7. lk says:

    TNY: I have strong feelings about ‘defund the police’ as an idea but it’s at least an idea that you can (usually) have a sane intellectual conversation about. ACAB on the other hand is a deeply troubling entry and the kid-gloves clue that Last gives it is simply offensive to me.

    Last once wrote an article about “bigotry” in crossword puzzles, so it’s especially maddening why he would include such a highly-charged bigoted entry in his puzzle. ACAB – “All Cops Are Bastards” – is an acronym that is merely blanket hatred, lumping an entire group of people of all types of backgrounds together as a homogenous mass and labelling that group with an epithet. If you lumped an entire category of people – by race, lets say – treated that category of people as a uniform solitary mass and formulized an acronym that utilized a derogatory epithet to describe those people, that’s like the dictionary definition of “bigotry,” is it not?

    • David Steere says:

      TNY: I have to agree with Ik that ACAB is in very bad taste here. The rest of the puzzle is very, very New Yorker as Rachel well points out. Kinda tough to finish for me because I didn’t know 3 Down, 4 Down and 5 Down. Somehow, “Belvedere” appeared from somewhere in the back of my grey cells and allowed me to complete the grid. Otherwise, a fine puzzle. 9-Across excepted.

    • Zulema says:

      Thank you for explaining ACAB. I agree it really shouldn’t be here, whether it’s “resurgent” or not.

    • Amy Reynaldo says:

      Nobody is born as a cop, though! It’s not analogous to race. People join the police force knowing that it gives them a ton of state-sanctioned power, and that those powers are too often abused. (And then there’s the fact that an awful lot of police “unions” have negotiated a ton of legal immunity for malfeasance.)

    • JohnH says:

      Whatever one’s beliefs with regard to politics or what’s proper to puzzles, it seems plain weird to me that Rachel would gush at such length over supposed proud support for DEFUND THE POLICE while dismissing the libertarian and the acronym I’ve never once seen before as neutral references. I don’t see why Shortz wouldn’t allow at least the first to work into a puzzle either.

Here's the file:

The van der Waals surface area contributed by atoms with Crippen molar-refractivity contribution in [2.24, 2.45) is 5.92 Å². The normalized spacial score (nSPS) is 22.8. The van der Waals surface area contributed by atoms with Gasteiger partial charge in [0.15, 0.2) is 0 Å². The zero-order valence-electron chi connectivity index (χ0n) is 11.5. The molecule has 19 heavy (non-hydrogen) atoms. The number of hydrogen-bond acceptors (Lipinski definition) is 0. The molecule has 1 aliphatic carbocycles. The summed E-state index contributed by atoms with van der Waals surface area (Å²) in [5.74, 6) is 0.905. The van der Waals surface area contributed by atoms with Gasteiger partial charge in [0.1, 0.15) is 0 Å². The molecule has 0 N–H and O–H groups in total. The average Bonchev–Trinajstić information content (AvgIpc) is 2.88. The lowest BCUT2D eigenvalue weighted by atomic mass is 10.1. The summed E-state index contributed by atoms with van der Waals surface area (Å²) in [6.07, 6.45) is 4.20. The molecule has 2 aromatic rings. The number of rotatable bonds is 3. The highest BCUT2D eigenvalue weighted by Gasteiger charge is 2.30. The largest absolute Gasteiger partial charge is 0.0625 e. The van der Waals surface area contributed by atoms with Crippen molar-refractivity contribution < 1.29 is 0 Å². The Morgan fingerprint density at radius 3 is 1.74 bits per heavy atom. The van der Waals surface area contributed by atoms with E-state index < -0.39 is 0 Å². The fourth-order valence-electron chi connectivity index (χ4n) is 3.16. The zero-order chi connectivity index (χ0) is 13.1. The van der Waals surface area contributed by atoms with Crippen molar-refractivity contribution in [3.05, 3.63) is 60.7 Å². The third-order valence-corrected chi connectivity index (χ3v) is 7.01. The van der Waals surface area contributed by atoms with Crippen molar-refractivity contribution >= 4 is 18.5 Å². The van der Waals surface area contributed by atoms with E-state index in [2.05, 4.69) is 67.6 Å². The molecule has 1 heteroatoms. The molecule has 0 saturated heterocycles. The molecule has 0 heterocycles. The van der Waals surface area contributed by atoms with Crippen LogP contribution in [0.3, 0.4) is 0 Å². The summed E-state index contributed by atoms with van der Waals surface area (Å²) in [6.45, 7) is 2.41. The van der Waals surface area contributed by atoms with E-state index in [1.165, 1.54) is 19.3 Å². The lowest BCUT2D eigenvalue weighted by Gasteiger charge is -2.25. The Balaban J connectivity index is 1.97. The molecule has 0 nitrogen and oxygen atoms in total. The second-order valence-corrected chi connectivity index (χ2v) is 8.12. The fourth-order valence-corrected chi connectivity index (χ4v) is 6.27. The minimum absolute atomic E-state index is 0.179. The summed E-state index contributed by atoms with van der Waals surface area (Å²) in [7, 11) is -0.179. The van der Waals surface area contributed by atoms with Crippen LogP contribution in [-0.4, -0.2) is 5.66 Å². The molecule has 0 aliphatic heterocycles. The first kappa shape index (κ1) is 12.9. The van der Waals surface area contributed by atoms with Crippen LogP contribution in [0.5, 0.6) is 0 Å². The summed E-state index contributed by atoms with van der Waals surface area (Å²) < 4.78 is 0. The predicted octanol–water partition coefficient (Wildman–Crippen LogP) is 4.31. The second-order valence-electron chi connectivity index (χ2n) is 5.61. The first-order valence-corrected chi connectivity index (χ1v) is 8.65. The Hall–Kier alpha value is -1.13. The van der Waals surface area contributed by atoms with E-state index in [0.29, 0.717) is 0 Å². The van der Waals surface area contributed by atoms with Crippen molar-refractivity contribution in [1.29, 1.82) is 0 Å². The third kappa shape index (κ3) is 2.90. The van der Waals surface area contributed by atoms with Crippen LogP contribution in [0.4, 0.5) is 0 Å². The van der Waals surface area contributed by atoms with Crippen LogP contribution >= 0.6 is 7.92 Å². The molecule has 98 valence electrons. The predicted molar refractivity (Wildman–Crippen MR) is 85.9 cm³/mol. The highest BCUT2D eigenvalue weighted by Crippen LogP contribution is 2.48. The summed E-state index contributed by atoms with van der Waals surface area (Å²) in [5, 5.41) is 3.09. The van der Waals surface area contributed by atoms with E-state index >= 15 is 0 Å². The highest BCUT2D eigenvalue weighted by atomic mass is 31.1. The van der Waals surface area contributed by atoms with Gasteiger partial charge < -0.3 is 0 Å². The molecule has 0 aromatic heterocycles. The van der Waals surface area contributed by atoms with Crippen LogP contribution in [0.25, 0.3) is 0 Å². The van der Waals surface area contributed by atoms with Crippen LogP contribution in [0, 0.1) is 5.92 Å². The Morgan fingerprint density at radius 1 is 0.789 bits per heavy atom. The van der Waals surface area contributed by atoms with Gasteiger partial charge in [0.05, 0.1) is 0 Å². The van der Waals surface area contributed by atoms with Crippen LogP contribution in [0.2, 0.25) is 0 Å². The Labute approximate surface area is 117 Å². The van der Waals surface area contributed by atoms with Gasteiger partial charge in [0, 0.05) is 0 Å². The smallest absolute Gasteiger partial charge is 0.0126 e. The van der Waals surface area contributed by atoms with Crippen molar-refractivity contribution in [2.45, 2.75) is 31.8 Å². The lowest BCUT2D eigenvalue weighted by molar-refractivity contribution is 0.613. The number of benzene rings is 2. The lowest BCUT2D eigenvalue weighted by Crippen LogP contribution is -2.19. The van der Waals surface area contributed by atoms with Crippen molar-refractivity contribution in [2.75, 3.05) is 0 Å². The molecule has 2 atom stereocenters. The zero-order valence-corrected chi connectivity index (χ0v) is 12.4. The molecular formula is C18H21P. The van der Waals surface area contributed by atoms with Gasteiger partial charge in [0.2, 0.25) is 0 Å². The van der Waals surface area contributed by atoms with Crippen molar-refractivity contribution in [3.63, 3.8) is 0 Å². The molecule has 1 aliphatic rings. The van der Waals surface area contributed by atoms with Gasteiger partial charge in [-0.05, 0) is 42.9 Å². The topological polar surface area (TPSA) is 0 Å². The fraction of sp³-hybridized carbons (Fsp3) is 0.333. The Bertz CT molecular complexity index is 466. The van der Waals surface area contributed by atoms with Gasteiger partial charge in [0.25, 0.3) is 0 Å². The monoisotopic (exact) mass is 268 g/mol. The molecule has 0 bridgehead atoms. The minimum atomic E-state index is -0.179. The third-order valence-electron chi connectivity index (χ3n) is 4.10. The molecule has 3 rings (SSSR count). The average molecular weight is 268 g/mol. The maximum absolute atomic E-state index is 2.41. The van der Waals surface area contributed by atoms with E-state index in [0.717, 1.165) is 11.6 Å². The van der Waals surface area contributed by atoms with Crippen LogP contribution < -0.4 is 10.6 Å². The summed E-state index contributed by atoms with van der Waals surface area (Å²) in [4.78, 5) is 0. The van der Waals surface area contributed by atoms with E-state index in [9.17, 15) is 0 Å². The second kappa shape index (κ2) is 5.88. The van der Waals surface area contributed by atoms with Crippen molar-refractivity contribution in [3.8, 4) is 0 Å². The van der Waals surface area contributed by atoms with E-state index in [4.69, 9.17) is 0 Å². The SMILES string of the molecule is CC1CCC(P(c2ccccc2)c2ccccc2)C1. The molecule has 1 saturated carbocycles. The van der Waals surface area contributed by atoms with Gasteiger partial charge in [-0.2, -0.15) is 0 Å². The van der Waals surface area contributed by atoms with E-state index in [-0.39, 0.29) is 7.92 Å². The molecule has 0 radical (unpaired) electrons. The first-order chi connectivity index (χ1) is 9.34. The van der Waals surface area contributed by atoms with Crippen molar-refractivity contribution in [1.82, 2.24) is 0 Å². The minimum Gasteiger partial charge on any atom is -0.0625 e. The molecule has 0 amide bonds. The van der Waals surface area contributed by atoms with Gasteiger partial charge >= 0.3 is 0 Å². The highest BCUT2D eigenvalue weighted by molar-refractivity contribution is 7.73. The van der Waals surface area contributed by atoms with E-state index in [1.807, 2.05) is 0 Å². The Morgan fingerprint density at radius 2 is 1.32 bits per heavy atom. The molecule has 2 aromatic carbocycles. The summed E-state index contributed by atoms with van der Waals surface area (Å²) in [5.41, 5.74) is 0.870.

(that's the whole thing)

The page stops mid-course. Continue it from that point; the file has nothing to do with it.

• Billy Boy says:

        Broad-brush, blanket-cast aspersions whether genetic or societal are fraught with peril and in the USA the harsh certainty of polarity. I specifically avoided this entry because of past history, I’d like to say that it was handled better this time.

        My wife was aghast at the concept. I’ve had cops in my mother’s family and I’ve known a ton of them from ER’s. Yes, SCAB, but there I go again

        As in an old orthopedic saying never say never or always

      • Rachel Fabi says:

        Hi! “Gush at length” seems a bit hyperbolic, don’t you think? I am celebrating constructor voice, not a particular view on the police.

        • dhj says:

          So if a constructor built a puzzle around a bunch of Republican slogans and buzzwords, you’d “celebrate constructor voice” at a paragraph’s length then, too, right?

          • Rachel Fabi says:

            Lol, maybe? If the puzzle were well made? But in the meantime, if you don’t like the politics of this blog, feel free to read another, my dude!

  8. Crotchety Doug says:

    Rachel’s “vote for your lives” phrase has stuck with me all day. And I certainly will do just that tomorrow.

  9. arthur118 says:

    This Natan Last puzzle, as with many New Yorker offerings, delights me when I remember things I thought I never knew.

  10. pseudonym says:

    Natan “Trivia In a Box” Last. Please make him stop.

    • JohnH says:

      Yep. TNY claims notwithstanding for difficulty by day of the week, I find that irrelevant. I can see what’s coming only by author. If it’s Gorski, it will be smooth sailing but worth the relative ease for her wit. If it’s Berry, it will be tough, but totally fair, with lots of satisfying discoveries and a sense of achievement once I get it. If it’s Natan, it will be no more than a quiz to see if I share his and Rachel’s interests. I’m going totally nowhere on this one, and I couldn’t care less.

  11. Gale G Davis says:

    Barbara and Jim P :
    I voted

  12. Gale G Davis says:

    Barbara and Jim P :
    You are blocking my Trump vote comment?

    • Amy Reynaldo says:

      Are you on crack? Nobody’s blocked you, two comments in a row appear. You’re concocting conspiracy theories out of thin air!

      I don’t respect your vote one bit.

Comments are closed.